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Delray mayor to lawmakers: ‘We are being crushed’ by opioid epidemic


One day after Florida Governor Rick Scott did not mention the opioid crisis during his State of the State address, a contingent of 250 Palm Beach County officials pressed legislators hard Wednesday for help to combat a problem that has devastated families and strained first responders.

During a meeting with state Senate President Joe Negron — one of 50 meetings county officials had with cabinet members and legislators on the final day of the two-day lobbying fest known as Palm Beach County Days — Delray Beach Mayor Cary Glickstein laid out the scope of the problem in stark terms: 1,600 overdoses in his city alone last year, addicts leaving unregulated sober homes with their demons in tow.

“We are being crushed,” Glickstein said. “We are losing businesses. We are losing tax revenue. These people are ending up homeless, penniless. We need help. We need the cavalry, and we need it now.”

RELATED: Get The Post’s complete Legislature 2017 coverage

County Administrator Verdenia Baker told Negron the problem has many corresponding impacts.

Without enough regulated treatment options, addicts have turned to unregulated sober homes, some of which are operated by people more interested in making money than helping patients. When addicts leave sober homes without proper treatment, they often add to the county’s homeless population, which adds urgency to the county’s already desperate scarcity of affordable housing.

“We are facing a crisis in affordable housing in Palm Beach County,” Baker said.

Negron nodded his understanding.

Earlier, county officials laid out the problem for out-going Chief Financial Officer Jeff Atwater, explaining that first responders are beginning to suffer from post-traumatic stress syndrome and leaving their job after seeing so many opioid- and heroin-related deaths.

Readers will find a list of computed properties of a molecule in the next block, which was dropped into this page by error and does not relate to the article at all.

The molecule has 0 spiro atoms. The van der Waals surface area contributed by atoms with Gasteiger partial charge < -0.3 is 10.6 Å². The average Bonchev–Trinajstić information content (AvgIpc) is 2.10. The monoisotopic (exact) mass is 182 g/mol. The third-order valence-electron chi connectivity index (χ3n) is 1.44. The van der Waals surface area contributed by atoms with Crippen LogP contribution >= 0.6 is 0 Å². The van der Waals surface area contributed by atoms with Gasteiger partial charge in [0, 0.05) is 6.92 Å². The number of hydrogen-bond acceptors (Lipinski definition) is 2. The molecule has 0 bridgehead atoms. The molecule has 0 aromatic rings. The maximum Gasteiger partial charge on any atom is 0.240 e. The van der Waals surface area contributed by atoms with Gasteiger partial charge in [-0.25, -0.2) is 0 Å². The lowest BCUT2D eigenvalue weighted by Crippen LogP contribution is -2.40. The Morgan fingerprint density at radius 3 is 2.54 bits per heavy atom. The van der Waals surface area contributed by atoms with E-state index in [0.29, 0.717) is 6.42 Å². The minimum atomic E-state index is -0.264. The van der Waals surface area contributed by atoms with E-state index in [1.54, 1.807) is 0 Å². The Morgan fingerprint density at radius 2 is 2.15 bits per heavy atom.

“I need you to let me know how I can help with the opioid issue,” Atwater said. “I know it’s a real issue. I cannot believe how frequently I’m reading about this. It still feels as if it’s happening somewhere else and not here.”

County officials asked legislators to support bills that could make a dent the problem.

Two bills — SB 150 and HB 477 — would increase penalties for the possession and sale of opioids and synthetic opioid compounds to the list of drugs where possession or sale draw stiff criminal penalties.

Another bill, HB 3115, would establish a prescription drug disposal program in Palm Beach County.

Scott did not mention the opioid crisis during the State of the State Tuesday, but his budget does include $4 million in additional funding for the Florida Violent Crime and Drug Control Council. Half of that money is to go to local law enforcement agencies investigating cases of opioid abuse.

A fact sheet compiled by the Economic Council of Palm Beach County, whose members joined elected officials in meetings with legislators, noted that legislation to address unregulated sober homes has not been filed.

“However, conversations have begun at the committee level regarding increased regulation,” the fact sheet states.

Also on the mind of county officials Wednesday was the fate of Enterprise Florida and Visit Florida was

Breaking from Scott and the Senate, Republicans in the House are determined to scrap those agencies, which they describe as bastions of government waste and corporate welfare. But Palm Beach County officials back both agencies, seeing them as important partners in their effort to bring companies and tourists to the county.

Atwater, leaving after this session to become chief financial officer at Florida Atlantic University, told county officials there is not broad support for the elimination of both agencies. But that doesn’t mean it will be a smooth ride for them.

“The House might not fund Enterprise Florida and Visit Florida,” said Atwater, a former Senate president. “The Senate wouldn’t accept elimination, nor would the governor. It’s going to be a funding question.”

County officials made their case on a host of other issues, including their perennial request for water and road projects in the Glades and a push for legislators to resist Scott’s plan to redirect money set aside for affordable housing to other policy areas.

Atwater said the county’s pitch is helped by unity, which he said was illustrated by the passage last year of an increase in the sales tax rate. County officials touted that sales tax rate increase from 6 percent to 7 percent as the best way to address a backlog of repairs to schools, roads, parks, bridges and county-owned buildings.

That voters agreed with the argument for passage of that tax increase will demonstrate to legislators that county officials aren’t asking them to make hard choices while avoiding some themselves, Atwater said.

“That is a local community taking ownership, coming together,” he said. “I hope you’ll be telling that story.”



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